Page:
• [Show abstract] [Hide abstract] ABSTRACT: Schistosomiasis found in communities along the Mekong River in Cambodia and Lao People's Democratic Republic (Lao PDR) is caused by the blood fluke Schistosoma mekongi. Early observations on patients in 1957 revealed severe intestinal and hepatosplenic disease. High mortality rates and widespread disease were reported from the provinces of northern Cambodia (Stung Treng and Kratié) and southern Lao PDR (Champasack) in the early 1970s and 1990s. Control programmes built around mass drug administration, with praziquantel, and combined with information and education campaigns, were carried out. In Cambodia, such programmes were started in 1995 in the endemic provinces and sustained until today; these efforts resolved the public health problem of schistosomiasis mekongi and led to a significant reduction in transmission. In Lao PDR, the interventions started in the late 1980s, but suffered several interruptions which permitted transmission to resume. Today, a number of small foci continue to show substantial prevalence rates. The snail intermediate host, Neotricula aperta, is present in the Mekong River and some of its tributaries. There is evidence that the snail might not yet have reached its full geographical distribution emphasising the need to sustain vigilance. New infections with S. mekongi occur in the endemic population and travellers alike. Comprehensive guidelines for the elimination of S. mekongi and bilateral efforts between Cambodia and Lao PDR are required.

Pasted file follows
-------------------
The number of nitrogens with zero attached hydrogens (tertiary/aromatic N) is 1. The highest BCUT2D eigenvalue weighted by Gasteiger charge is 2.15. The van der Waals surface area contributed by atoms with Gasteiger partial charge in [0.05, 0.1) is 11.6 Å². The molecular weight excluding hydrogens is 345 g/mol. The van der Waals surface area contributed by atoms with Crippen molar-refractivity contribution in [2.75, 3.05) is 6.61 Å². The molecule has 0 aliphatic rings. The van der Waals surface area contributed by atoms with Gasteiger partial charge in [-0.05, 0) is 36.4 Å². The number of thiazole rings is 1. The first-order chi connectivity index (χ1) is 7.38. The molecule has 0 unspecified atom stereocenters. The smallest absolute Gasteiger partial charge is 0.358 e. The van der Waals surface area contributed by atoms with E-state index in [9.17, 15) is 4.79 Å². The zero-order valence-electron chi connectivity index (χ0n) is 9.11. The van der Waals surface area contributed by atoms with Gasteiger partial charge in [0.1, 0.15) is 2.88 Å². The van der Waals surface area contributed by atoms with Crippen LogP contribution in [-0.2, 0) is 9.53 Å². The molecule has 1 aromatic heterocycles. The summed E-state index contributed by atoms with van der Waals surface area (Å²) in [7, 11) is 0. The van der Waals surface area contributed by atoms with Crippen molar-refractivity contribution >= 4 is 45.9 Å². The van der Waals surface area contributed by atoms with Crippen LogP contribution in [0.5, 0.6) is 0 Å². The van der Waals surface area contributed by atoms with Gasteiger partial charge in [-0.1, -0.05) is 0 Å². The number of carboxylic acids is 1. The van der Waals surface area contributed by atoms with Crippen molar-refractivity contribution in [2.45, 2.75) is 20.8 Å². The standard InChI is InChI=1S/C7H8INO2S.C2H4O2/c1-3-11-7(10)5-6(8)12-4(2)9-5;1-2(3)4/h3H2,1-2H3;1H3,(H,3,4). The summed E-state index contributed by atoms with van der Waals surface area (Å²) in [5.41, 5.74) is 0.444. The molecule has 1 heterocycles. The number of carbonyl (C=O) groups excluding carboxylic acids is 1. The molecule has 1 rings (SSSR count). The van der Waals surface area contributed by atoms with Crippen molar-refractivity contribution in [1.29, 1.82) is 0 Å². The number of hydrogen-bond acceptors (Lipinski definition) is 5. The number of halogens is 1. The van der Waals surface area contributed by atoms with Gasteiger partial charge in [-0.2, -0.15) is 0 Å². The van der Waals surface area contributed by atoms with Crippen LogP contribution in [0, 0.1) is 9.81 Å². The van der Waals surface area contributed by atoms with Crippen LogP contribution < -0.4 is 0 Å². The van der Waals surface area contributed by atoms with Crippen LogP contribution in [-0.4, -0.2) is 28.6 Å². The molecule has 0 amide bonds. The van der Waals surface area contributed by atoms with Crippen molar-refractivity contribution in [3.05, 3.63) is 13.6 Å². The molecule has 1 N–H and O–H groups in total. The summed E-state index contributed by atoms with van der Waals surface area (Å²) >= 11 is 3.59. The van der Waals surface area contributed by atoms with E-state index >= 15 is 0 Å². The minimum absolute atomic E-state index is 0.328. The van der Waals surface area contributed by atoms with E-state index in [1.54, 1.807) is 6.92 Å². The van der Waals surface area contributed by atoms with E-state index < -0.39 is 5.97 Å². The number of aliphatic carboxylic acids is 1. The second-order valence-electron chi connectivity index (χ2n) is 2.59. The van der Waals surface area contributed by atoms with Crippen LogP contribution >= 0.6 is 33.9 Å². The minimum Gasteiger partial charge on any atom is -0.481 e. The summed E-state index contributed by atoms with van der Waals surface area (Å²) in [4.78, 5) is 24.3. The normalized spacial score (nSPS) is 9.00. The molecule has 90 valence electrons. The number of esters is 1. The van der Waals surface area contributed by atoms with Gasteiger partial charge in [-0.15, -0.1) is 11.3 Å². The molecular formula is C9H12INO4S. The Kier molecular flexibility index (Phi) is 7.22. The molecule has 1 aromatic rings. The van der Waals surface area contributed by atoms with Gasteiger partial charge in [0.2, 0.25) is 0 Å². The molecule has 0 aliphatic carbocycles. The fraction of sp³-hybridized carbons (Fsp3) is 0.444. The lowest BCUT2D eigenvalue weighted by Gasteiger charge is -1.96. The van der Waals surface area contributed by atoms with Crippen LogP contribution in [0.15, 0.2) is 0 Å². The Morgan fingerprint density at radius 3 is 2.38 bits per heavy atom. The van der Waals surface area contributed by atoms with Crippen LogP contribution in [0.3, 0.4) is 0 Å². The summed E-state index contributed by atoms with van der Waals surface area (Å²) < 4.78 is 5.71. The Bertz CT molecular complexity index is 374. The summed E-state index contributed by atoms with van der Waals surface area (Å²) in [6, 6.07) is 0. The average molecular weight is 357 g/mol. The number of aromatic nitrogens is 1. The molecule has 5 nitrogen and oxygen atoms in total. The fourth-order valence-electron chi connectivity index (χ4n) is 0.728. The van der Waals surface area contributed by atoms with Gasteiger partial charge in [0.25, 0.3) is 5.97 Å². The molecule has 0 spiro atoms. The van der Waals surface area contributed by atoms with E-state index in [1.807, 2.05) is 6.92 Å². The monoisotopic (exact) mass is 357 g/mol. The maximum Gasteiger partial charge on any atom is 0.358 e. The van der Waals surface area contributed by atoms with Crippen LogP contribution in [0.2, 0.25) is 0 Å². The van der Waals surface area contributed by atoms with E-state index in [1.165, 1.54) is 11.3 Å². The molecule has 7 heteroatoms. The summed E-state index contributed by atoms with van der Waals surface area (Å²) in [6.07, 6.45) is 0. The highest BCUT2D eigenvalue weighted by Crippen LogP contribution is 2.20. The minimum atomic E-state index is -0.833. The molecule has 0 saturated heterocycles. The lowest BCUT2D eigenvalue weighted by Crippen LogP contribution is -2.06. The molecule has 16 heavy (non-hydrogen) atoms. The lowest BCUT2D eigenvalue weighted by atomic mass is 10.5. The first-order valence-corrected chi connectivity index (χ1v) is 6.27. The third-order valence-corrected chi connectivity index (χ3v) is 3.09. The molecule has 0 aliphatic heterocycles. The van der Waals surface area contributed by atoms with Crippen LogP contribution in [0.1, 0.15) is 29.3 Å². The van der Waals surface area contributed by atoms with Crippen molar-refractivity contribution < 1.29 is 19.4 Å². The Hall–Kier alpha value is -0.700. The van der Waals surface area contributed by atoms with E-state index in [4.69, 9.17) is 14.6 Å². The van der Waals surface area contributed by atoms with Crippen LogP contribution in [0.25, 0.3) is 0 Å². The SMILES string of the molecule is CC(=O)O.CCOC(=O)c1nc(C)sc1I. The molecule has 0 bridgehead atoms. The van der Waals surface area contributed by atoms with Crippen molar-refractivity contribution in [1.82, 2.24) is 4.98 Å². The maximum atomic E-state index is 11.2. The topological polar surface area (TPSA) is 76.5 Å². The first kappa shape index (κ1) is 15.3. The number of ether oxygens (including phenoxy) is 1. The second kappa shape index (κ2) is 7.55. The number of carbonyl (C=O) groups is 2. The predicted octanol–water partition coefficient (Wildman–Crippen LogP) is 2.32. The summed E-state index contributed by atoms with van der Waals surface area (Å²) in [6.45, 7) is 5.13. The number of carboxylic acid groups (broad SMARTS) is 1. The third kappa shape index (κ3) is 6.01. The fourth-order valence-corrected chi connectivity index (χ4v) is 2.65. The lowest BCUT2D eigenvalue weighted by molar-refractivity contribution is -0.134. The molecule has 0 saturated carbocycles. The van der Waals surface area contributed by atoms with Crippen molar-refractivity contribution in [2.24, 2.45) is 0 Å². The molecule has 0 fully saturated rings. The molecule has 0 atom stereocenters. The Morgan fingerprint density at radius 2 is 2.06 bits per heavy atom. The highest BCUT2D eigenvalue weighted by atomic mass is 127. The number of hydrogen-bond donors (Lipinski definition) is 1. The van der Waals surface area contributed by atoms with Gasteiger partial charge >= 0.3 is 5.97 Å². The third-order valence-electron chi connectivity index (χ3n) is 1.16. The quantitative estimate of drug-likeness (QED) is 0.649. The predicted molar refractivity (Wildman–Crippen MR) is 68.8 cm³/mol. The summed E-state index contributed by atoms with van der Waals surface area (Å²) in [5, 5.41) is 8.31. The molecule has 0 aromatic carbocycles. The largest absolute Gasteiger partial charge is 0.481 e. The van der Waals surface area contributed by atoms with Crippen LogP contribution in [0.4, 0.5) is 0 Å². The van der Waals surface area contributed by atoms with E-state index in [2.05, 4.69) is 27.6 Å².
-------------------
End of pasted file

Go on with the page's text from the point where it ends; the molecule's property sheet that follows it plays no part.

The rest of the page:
Article · Dec 2010 · Advances in Parasitology